- Host: Sean Williams (LinkedIn)
- Organisation: SGS Economics and Planning
- Session: 5
- Location: Supper Room
Can apply ideas from behavioural science to transport policy. UK nudge unit promoted many behavioural tools that government can use to influence what people do. Tools include: making the desired behaviour easier, framing social norms, making interventions at major life events, disrupting habitual behaviours, using competition to motivate change, gamification and commitments. The off-peak public transport lottery in Singapore is an example of gamification to incentivise travel behaviour change. Another example is Chromaroma promoting active travel in the UK.
There is scope to test ideas (from behavioural science) to see what works. Principles of persuasion mentioned (PhD study by Rita Seethaler). Is it ethical to manipulate people’s behaviour? Government and employers shape behaviour anyway e.g. transport infrastructure, car parking. Timing is important – can intervene at times that people are deliberating, we can inform and engage when people are moving home or job. Informing the market can change what the market does – examples from the London Olympics, World Cup and LA road project where forecasting congestion led to commuters changing trip time or mode so the outcome was better than predicted.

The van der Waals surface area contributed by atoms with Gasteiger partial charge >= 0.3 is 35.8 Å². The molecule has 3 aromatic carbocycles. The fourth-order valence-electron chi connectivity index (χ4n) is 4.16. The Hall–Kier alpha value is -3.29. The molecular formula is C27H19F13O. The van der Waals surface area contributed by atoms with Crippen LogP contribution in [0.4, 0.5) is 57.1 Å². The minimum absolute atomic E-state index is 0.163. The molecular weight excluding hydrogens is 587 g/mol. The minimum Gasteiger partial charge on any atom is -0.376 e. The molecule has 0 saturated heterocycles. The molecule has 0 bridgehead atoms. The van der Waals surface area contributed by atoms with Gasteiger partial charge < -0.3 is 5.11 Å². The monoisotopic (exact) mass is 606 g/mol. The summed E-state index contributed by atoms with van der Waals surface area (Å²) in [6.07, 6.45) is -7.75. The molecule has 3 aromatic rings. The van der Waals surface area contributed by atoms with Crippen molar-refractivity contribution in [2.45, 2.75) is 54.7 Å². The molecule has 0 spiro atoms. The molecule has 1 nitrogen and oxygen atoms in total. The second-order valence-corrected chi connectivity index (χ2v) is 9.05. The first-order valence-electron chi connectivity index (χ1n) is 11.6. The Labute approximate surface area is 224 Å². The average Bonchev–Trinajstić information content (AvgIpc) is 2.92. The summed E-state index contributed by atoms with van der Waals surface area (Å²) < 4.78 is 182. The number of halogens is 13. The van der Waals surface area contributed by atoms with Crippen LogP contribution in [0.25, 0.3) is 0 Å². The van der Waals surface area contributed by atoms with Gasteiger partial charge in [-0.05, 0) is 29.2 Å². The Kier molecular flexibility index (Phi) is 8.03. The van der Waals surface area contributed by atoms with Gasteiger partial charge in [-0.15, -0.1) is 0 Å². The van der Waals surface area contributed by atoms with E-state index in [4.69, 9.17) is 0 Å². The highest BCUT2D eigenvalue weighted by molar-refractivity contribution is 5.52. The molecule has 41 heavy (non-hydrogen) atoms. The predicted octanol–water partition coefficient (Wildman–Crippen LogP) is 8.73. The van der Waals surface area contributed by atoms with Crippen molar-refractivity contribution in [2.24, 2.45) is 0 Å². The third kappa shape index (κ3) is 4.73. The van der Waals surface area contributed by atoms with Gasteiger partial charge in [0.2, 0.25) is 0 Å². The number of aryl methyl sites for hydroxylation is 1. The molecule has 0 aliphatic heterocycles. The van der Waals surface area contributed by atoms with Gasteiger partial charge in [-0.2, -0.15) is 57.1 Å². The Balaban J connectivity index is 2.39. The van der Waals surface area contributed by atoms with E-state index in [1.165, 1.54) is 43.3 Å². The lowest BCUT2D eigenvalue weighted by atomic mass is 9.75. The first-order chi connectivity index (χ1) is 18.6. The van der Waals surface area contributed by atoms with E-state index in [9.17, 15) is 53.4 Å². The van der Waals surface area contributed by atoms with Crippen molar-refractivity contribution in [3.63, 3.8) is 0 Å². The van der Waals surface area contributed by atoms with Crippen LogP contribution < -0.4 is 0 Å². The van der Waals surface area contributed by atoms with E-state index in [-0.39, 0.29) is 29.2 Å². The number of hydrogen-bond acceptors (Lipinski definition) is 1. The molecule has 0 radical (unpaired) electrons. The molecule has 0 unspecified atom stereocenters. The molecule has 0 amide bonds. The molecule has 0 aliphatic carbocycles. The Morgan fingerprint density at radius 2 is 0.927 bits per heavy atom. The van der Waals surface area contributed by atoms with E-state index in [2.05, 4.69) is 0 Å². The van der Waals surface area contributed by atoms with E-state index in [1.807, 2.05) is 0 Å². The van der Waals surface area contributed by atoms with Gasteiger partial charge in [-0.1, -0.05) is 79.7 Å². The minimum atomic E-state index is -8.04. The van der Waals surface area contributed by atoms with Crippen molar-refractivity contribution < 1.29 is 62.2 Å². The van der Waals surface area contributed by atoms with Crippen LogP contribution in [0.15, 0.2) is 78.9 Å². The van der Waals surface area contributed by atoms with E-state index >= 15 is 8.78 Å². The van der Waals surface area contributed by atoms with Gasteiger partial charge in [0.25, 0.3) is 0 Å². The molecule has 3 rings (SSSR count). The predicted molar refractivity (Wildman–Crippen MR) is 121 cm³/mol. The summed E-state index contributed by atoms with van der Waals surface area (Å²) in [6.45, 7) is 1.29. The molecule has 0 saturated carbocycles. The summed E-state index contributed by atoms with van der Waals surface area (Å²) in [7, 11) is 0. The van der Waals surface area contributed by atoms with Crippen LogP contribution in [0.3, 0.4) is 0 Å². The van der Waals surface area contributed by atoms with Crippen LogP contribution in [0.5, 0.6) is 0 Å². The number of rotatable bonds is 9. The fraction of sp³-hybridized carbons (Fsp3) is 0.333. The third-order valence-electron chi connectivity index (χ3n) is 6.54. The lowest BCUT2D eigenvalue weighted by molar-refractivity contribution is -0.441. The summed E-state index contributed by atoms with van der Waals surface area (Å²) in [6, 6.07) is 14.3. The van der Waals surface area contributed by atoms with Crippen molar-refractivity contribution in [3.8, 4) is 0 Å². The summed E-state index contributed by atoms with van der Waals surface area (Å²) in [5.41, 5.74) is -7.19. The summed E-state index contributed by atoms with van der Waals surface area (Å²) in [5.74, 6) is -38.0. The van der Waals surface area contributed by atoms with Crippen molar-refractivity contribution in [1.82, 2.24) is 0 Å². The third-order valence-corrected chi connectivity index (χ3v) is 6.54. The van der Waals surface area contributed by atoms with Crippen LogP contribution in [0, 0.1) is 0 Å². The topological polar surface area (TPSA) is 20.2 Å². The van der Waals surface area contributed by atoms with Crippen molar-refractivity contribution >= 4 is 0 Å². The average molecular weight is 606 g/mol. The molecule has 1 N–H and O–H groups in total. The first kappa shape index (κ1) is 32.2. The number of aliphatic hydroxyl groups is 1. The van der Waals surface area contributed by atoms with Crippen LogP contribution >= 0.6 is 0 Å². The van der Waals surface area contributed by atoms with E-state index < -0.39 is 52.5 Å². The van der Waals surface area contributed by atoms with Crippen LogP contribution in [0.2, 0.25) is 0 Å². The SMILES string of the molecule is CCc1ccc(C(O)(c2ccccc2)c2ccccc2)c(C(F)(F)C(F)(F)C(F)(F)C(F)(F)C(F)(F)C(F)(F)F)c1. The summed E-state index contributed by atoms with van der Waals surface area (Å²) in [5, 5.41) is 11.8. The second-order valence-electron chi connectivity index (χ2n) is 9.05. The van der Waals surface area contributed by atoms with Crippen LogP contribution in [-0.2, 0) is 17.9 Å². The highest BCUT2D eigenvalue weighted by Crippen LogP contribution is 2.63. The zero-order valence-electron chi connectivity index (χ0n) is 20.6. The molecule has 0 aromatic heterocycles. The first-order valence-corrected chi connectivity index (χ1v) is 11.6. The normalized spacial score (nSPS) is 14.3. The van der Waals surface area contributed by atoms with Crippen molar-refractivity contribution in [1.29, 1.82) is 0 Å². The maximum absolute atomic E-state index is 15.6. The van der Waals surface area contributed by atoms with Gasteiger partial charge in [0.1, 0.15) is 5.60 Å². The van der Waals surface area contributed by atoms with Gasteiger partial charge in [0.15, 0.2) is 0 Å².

How durable are these interventions? Can we form new habits? Provide people with experience of travel alternatives. Events like Ride2Work Day or encouraging people to try an alternative one day a week can be a starting point. Important to understand motivations and evaluate interventions. People’s choices are often not rational. Anxiety is an important emotion for the travelling public, e.g. waiting time for bus, train or plane. Can address with timely information, uber does this well with real time map. Frequent services also overcome anxiety.
Thanks to David Wake for his notes